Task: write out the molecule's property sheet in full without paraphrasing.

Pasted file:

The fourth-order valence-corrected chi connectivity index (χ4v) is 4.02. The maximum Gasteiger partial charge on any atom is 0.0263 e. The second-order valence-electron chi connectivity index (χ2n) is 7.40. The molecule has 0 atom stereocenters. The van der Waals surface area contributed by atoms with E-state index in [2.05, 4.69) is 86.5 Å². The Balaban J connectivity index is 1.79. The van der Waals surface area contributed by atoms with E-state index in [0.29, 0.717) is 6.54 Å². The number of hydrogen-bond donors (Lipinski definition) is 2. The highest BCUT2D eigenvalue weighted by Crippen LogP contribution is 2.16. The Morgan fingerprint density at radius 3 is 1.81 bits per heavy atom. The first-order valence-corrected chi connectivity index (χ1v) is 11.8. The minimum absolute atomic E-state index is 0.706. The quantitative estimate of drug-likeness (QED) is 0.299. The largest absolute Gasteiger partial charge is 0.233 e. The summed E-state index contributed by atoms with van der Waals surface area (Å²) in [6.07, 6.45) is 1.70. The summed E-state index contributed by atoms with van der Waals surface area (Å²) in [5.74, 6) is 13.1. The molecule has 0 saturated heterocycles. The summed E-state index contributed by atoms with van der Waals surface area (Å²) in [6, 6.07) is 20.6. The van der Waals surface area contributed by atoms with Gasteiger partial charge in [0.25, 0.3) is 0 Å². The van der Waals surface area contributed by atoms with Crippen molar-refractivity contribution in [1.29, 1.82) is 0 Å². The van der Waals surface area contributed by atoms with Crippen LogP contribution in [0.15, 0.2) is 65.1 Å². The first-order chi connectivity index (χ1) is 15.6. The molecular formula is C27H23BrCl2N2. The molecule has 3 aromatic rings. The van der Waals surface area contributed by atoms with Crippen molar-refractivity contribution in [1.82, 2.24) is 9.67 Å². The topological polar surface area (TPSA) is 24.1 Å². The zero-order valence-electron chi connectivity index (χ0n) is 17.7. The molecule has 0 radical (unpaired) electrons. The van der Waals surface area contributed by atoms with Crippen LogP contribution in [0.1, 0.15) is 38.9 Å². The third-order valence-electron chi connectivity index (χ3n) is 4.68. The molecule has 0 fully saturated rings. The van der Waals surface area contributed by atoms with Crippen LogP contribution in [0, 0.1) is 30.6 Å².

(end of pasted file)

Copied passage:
The fourth-order valence-corrected chi connectivity index (χ4v) is 4.02. The maximum Gasteiger partial charge on any atom is 0.0263 e. The second-order valence-electron chi connectivity index (χ2n) is 7.40. The molecule has 0 atom stereocenters. The van der Waals surface area contributed by atoms with E-state index in [2.05, 4.69) is 86.5 Å². The Balaban J connectivity index is 1.79. The van der Waals surface area contributed by atoms with E-state index in [0.29, 0.717) is 6.54 Å². The number of hydrogen-bond donors (Lipinski definition) is 2. The highest BCUT2D eigenvalue weighted by Crippen LogP contribution is 2.16. The Morgan fingerprint density at radius 3 is 1.81 bits per heavy atom. The first-order valence-corrected chi connectivity index (χ1v) is 11.8. The minimum absolute atomic E-state index is 0.706. The quantitative estimate of drug-likeness (QED) is 0.299. The largest absolute Gasteiger partial charge is 0.233 e. The summed E-state index contributed by atoms with van der Waals surface area (Å²) in [6.07, 6.45) is 1.70. The summed E-state index contributed by atoms with van der Waals surface area (Å²) in [5.74, 6) is 13.1. The molecule has 0 saturated heterocycles. The summed E-state index contributed by atoms with van der Waals surface area (Å²) in [6, 6.07) is 20.6. The van der Waals surface area contributed by atoms with Gasteiger partial charge in [0.25, 0.3) is 0 Å². The van der Waals surface area contributed by atoms with Crippen molar-refractivity contribution in [1.29, 1.82) is 0 Å². The van der Waals surface area contributed by atoms with Crippen LogP contribution in [0.15, 0.2) is 65.1 Å². The first-order chi connectivity index (χ1) is 15.6. The molecular formula is C27H23BrCl2N2. The molecule has 3 aromatic rings. The van der Waals surface area contributed by atoms with Crippen molar-refractivity contribution in [1.82, 2.24) is 9.67 Å². The topological polar surface area (TPSA) is 24.1 Å². The zero-order valence-electron chi connectivity index (χ0n) is 17.7. The molecule has 0 radical (unpaired) electrons. The van der Waals surface area contributed by atoms with Crippen LogP contribution in [0.1, 0.15) is 38.9 Å². The third-order valence-electron chi connectivity index (χ3n) is 4.68. The molecule has 0 fully saturated rings. The van der Waals surface area contributed by atoms with Crippen LogP contribution in [0, 0.1) is 30.6 Å².